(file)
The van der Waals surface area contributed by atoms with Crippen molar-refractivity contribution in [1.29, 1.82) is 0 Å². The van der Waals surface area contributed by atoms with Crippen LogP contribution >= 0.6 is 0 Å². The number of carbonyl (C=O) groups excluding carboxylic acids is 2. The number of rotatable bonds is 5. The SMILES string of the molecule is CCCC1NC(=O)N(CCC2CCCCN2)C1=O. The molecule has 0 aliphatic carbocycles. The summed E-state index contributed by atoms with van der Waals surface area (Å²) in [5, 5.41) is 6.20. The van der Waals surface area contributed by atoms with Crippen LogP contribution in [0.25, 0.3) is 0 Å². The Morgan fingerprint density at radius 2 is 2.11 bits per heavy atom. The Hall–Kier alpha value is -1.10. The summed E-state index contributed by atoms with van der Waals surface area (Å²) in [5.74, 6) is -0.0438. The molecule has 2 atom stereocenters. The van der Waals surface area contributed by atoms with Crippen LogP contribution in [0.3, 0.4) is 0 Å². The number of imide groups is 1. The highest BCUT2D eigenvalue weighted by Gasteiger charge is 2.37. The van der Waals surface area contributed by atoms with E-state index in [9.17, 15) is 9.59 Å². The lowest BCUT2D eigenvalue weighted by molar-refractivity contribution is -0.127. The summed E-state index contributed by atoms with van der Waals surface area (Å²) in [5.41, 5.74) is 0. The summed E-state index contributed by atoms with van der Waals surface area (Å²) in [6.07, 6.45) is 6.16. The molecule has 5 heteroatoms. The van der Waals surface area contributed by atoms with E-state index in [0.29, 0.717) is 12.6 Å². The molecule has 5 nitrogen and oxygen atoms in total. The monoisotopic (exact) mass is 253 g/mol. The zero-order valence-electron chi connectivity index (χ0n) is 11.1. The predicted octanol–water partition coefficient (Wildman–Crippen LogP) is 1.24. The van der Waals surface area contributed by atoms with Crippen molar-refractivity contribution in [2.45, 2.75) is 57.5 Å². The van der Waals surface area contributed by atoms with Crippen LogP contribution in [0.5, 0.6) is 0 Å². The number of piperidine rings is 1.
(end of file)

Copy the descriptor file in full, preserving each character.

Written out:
The van der Waals surface area contributed by atoms with Crippen molar-refractivity contribution in [1.29, 1.82) is 0 Å². The van der Waals surface area contributed by atoms with Crippen LogP contribution >= 0.6 is 0 Å². The number of carbonyl (C=O) groups excluding carboxylic acids is 2. The number of rotatable bonds is 5. The SMILES string of the molecule is CCCC1NC(=O)N(CCC2CCCCN2)C1=O. The molecule has 0 aliphatic carbocycles. The summed E-state index contributed by atoms with van der Waals surface area (Å²) in [5, 5.41) is 6.20. The van der Waals surface area contributed by atoms with Crippen LogP contribution in [0.25, 0.3) is 0 Å². The Morgan fingerprint density at radius 2 is 2.11 bits per heavy atom. The Hall–Kier alpha value is -1.10. The summed E-state index contributed by atoms with van der Waals surface area (Å²) in [5.74, 6) is -0.0438. The molecule has 2 atom stereocenters. The van der Waals surface area contributed by atoms with Crippen LogP contribution in [0.3, 0.4) is 0 Å². The number of imide groups is 1. The highest BCUT2D eigenvalue weighted by Gasteiger charge is 2.37. The van der Waals surface area contributed by atoms with E-state index in [9.17, 15) is 9.59 Å². The lowest BCUT2D eigenvalue weighted by molar-refractivity contribution is -0.127. The summed E-state index contributed by atoms with van der Waals surface area (Å²) in [5.41, 5.74) is 0. The summed E-state index contributed by atoms with van der Waals surface area (Å²) in [6.07, 6.45) is 6.16. The molecule has 5 heteroatoms. The van der Waals surface area contributed by atoms with E-state index in [0.29, 0.717) is 12.6 Å². The molecule has 5 nitrogen and oxygen atoms in total. The monoisotopic (exact) mass is 253 g/mol. The zero-order valence-electron chi connectivity index (χ0n) is 11.1. The predicted octanol–water partition coefficient (Wildman–Crippen LogP) is 1.24. The van der Waals surface area contributed by atoms with Crippen molar-refractivity contribution in [2.45, 2.75) is 57.5 Å². The van der Waals surface area contributed by atoms with Crippen LogP contribution in [0.5, 0.6) is 0 Å². The number of piperidine rings is 1.